No predator in nature is more specialized and charismatic than a feline, always outstanding for its elegance and seductive movements with panache and poise, a successful hunter, but do you know which is the most lethal feline in the world?
Diverse forms and ornaments among which we know, spots, stripes, rosettes, manes, and diverse sizes, some in the jungles, others in the savannahs, some in the mountains, some more aquatic than others, and in almost all terrestrial ecosystems impose the rules of the game. Only three places in the world are not lucky enough to have them, Australia, Madagascar, and Antarctica.
All or almost all of them share similar characteristics, rounded heads, powerful jaws, small incisors that contrast with their large canines, and retractable nails in all of them except the cheetah that being the fastest land animal on the planet requires extra traction, a kind of high speed 4X4. All felines are digitigrade, which means that they walk supporting only their toes and not the entire sole of their limbs, as bears or primates, which are plantigrade, would do.
Among the wide variety of felines in the world, the best known are perhaps lions, tigers, jaguars, leopards, pumas, and cheetahs, but we must not forget that there is also a great variety of medium and small felines that fulfill essential functions for the delicate balance and functioning of ecosystems, but are the big cats the most lethal in the world?
The success rate in hunting varies from one species to another, not always when the claw is extended, the prey succumbs, a high percentage of hunting operations end with the happy escape of the prey and a snort of frustration for the hunter, lions have a success rate between 20 and 25%, while the most lethal feline on the planet manages to conquer about 60% of the occasions in which it attacks. And by now, do you know which is the most lethal feline in the world, we are not far from finding out.
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But contrary to what we might think, it is not the immense Siberian tiger, the largest and strongest feline on the planet; nor is it the king of the Amazon jungle, the stealthy jaguar whose jaw strength exceeds that of all its feline cousins; it is not the lion that hunts in packs and therefore its success rate is higher.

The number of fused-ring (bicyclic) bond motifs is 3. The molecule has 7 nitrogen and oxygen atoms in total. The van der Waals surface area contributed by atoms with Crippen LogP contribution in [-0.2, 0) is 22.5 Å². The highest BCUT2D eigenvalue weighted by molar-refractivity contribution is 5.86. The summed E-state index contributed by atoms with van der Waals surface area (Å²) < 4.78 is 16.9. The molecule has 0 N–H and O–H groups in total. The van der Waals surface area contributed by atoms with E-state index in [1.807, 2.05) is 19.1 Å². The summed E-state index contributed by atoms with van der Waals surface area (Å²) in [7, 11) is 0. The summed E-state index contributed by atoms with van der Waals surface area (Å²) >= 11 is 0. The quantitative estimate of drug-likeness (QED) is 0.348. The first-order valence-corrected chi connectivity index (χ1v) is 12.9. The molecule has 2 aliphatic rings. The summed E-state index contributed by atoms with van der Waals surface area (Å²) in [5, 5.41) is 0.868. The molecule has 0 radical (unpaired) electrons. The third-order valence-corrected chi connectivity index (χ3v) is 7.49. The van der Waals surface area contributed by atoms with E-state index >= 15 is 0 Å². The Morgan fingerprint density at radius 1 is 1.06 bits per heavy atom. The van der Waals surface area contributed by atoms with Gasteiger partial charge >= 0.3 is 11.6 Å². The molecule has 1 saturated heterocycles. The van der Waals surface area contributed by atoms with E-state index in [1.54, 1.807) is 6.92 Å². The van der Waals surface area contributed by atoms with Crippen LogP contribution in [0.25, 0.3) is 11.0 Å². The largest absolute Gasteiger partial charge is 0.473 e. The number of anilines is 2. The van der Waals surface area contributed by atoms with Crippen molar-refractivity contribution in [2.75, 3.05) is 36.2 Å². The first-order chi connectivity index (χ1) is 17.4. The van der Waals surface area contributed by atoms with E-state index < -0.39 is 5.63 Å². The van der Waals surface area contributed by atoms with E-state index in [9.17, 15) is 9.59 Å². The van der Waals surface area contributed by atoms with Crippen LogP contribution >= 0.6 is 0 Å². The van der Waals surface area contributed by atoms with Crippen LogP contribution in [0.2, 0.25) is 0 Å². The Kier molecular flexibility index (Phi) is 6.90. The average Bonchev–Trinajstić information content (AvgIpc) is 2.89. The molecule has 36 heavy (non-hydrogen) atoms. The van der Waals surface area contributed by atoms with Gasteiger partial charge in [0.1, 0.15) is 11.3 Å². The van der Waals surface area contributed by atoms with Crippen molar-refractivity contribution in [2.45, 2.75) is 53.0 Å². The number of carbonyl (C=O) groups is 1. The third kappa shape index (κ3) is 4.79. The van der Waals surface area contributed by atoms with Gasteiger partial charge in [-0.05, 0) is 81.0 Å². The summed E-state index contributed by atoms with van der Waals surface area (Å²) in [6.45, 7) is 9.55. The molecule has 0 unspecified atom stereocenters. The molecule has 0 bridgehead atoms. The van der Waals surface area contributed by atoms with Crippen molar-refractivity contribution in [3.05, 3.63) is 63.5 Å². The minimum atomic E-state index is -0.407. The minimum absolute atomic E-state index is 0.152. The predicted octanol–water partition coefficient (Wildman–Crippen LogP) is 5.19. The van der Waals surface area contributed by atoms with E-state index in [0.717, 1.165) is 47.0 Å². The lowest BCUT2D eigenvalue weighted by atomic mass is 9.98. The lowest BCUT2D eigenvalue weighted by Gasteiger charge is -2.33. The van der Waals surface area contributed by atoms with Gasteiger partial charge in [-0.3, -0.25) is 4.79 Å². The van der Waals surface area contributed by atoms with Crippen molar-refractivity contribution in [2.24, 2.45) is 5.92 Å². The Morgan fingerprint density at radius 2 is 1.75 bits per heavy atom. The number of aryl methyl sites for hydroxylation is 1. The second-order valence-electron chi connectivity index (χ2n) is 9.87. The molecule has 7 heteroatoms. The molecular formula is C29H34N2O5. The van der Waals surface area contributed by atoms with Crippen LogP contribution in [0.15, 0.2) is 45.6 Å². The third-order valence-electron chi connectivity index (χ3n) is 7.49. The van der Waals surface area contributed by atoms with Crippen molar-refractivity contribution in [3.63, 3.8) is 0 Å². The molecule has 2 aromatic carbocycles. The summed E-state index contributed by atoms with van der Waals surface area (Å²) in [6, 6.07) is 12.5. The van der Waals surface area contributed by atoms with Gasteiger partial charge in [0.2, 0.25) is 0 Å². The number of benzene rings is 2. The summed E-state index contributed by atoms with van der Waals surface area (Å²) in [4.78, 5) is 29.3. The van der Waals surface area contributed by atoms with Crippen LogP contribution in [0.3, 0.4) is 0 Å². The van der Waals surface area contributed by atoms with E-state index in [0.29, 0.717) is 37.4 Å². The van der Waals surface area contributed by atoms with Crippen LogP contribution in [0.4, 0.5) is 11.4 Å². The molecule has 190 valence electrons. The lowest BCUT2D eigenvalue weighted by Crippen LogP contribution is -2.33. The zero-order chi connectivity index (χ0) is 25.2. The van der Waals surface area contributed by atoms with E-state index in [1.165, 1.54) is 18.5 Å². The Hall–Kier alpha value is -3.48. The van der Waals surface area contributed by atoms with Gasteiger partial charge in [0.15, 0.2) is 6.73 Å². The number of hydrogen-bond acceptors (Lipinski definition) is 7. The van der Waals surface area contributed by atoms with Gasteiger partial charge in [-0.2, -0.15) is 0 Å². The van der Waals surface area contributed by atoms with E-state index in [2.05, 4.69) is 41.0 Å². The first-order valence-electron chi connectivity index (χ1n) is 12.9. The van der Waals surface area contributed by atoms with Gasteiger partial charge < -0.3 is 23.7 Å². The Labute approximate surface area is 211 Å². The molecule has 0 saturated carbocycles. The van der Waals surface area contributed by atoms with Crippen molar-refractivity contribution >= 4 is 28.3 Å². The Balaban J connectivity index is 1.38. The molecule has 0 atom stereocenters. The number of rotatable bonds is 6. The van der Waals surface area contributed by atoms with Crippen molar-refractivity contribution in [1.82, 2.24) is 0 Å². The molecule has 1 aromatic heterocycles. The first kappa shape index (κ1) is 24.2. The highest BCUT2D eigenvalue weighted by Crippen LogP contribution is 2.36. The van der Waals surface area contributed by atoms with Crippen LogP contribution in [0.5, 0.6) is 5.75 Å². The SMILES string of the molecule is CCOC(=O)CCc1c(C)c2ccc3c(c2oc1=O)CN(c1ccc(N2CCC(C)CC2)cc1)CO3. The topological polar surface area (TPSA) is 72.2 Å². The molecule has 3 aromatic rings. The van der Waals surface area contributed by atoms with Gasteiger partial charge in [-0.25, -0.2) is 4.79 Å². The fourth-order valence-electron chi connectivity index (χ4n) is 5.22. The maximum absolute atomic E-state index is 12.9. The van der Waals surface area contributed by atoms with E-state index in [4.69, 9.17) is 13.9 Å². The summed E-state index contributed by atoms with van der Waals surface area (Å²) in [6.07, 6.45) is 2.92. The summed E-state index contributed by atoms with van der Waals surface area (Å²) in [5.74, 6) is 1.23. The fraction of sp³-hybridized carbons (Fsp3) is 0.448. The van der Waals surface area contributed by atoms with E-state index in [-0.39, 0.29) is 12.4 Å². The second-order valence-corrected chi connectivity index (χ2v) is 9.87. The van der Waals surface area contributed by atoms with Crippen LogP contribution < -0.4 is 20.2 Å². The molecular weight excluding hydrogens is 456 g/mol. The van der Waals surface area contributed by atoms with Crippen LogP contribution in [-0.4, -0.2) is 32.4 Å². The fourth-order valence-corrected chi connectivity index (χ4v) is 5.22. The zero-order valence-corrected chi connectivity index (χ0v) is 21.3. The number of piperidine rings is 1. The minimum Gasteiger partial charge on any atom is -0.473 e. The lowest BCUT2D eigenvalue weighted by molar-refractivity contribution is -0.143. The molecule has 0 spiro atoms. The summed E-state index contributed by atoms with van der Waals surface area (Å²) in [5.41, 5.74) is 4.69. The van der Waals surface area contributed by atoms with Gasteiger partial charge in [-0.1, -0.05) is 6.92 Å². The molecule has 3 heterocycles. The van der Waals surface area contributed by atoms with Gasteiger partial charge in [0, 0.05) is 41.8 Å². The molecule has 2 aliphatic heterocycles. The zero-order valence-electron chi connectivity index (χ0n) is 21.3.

The most lethal feline in the world is the black-footed cat, a tiny African kitten that measures no more than 50 centimeters long, its maximum height is 20 cm and its weight never exceeds three kilograms, incredible, isn’t it?
According to PBS Nature, the black-footed cat takes down more prey in one night than a leopard does in six months, a success rate that any of its larger cousins would envy. Although its measurements don’t look very intimidating, its rounded head, brown spotted coat, and stare are a living representation of the worst fears of rodents that inhabit the African savannas, its magnificent success rate makes it the most lethal feline on earth.
Luke Hunter, who served as a scientific advisor for “Super Cats,” a PBS (Public Broadcasting Service) production, calls the black-footed cat “extraordinarily efficient and a real powerhouse. He added that small predators like the black-footed cat have an accelerated metabolism, which must be kept fed all the time, “so they’re constantly hunting.”
Three hunting methods, chosen according to the situation, turn this little kitten into a real killing machine. The tactic of swift confusion is the first of them, for at great speed they run through the tall grass thus scaring away rodents and small birds, it is almost random, and if in their way crosses, in the middle of the confusion, some of their prey, paw, and fang do the rest of the work.
The second tactic is the ambush, very common in leopards, which delegates to absolute stealth the stalking of their prey, slowly approaching the chosen target and when they are at a prudential distance, the explosive feline attack that we all know.
But patience is also one of the virtues of these tiny felines, sitting for long periods in front of the rodents’ burrows, they can spend endless hours until the unwary prey shows its whiskers for the last time in its life.
We all know that felines are successful predators, lions, tigers, and jaguars among many others, but what is the most lethal feline in the world, wouldn’t you know the African Black-footed Cat?
Periodista ambiental y de conservación colombiano, actualmente residente en Canadá.